how to behave in a revolution (part I)

We can unequivocally support the principle of new infrastructure for cycle-traffic.  It doesn’t mean we have to use it.

In May 2020 it was clear there was a revolution happening.  I didn’t expect things to develop so fast.  We can’t go back.  To borrow a slogan from Chile “we won’t go back to normal because normal was the problem.”The current calamitous pandemic has  reminded us of some interesting things, including…

  • …there are more important things than – the previously sacred – ‘economy’.
  • …health is an issue of social justice.
  • …humanity has a dysfunctional relationship with the natural world or – to put it another way – we have a dysfunctional relationship with the World.
  • …our Government can move quickly when it wants to.
  • …our Government can spend freely when it wants to.
  • …pedal cycles are useful.
  • …pedal cycles are resilient.

Covid19 sparked a global run on bicycles.  In Britain the boom started with budget bikes as bored, anxious people looked for ways to exercise away from their overcrowded, local parks.  Fine weather, motor-traffic flowing like it was a Sunday in the 1950’s and clean air also helped.

The Centre for Research on Energy and Clean Air(CREA) estimate that – in Europe, in April 2020 – improvement in air-quality resulting from CV19 lock-downs averted 11,000 pollution-related deaths.

Check our exclusive report from inside the great 2020 bike boom.

bike shop frenzy London, June 2020

The British bike sale boom continues with more costly machines – the cheap ones are all gone – as others reassess their future travel options.

The Government – understandably anxious to restart the economy – has a new imperative to get people out working – and spending –  while  keeping them from crowding  inside trains and buses.  Car sharing is problematic.  Too much dependence on private cars will mean gridlock and a rapid resurgence of poison air.

There will be less compulsory travel associated with employment.  The revolution has fast-tracked the ideas and practice of working from home and telemeetings.  Andrew Adonis hasn’t twigged.

You have to be wary when words like ’emergency’, ‘temporary’ or – worst of all – ‘alternative’,  are associated with cycle-travel, but – to take an early example – this Birmingham plan looks good,  like a ten year wish-list  accelerated by, and for, this revolutionary moment.

There are good precedents for opportunistic exploitation of emergencies.  The ‘ring of steel‘ around the City of London which appeared overnight in 1993, a response to Irish Nationalist bombing campaigns, had previously been proposed as a motor-traffic reduction scheme and dismissed by politicians as unacceptable.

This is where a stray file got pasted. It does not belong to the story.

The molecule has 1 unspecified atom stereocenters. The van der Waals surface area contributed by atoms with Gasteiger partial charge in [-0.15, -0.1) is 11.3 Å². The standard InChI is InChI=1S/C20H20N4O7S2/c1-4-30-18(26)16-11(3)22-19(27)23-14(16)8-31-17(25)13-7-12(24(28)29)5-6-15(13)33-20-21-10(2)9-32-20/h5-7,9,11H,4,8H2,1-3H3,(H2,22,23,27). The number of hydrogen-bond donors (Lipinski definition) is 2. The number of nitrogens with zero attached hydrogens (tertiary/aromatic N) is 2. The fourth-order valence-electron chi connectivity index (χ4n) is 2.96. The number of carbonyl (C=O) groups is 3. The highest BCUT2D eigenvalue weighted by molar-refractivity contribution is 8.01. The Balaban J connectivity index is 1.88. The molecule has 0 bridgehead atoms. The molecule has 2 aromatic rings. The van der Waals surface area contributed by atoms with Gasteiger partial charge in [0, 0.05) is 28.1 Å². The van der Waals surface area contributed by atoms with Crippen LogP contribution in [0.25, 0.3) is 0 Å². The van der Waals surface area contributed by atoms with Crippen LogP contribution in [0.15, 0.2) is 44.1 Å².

Made of concrete blocks encased in plastic, the ring of Lego’s hasty introduction allowed for a ‘suck-it-and-see’ trial period and subsequent tweaks, which would have been impossible had it been approved, and executed in york stone.  Its removal has never been a serious possibility.

The Boardman line – let’s hurry to restructure streets in favour of walking and cycling now. Then see how the new layout works, and whether to keep it – is persuasive.  Boardman is always plausible.  His achievements on and off a bike, his calm logic, stoicism and persistence in spite of personal tragedy make him a magnificent spokesperson.

Historically, pandemics have forced humans to break with the past and imagine their world anew. This one is no different. It is a portal, a gateway between one world and the next.

We can choose to walk through it, dragging the carcasses of our prejudice and hatred, our avarice, our data banks and dead ideas, our dead rivers and smoky skies behind us. Or we can walk through lightly, with little luggage, ready to imagine another world. And ready to fight for it.

Arundhati Roy

In times like these solidarity and unity are important.  If anyone* is in favour of progressive change lets stand with them in unity and solidarity.  It’s good to be open-hearted.  It’s wise not to be naive.


Andrew Adonis is best known as advocate and apologist for costly, destructive,  infrastructure projects that enrich construction companies.  Predictably the fantasist is still talking up HS2 like it was 2019.

The original justification for HS2 was as replacement for a proposed third runway at Heathrow.  Adonis – of course – has always wanted both.   Even this patron saint of concrete and climate chaos is forced to concede:-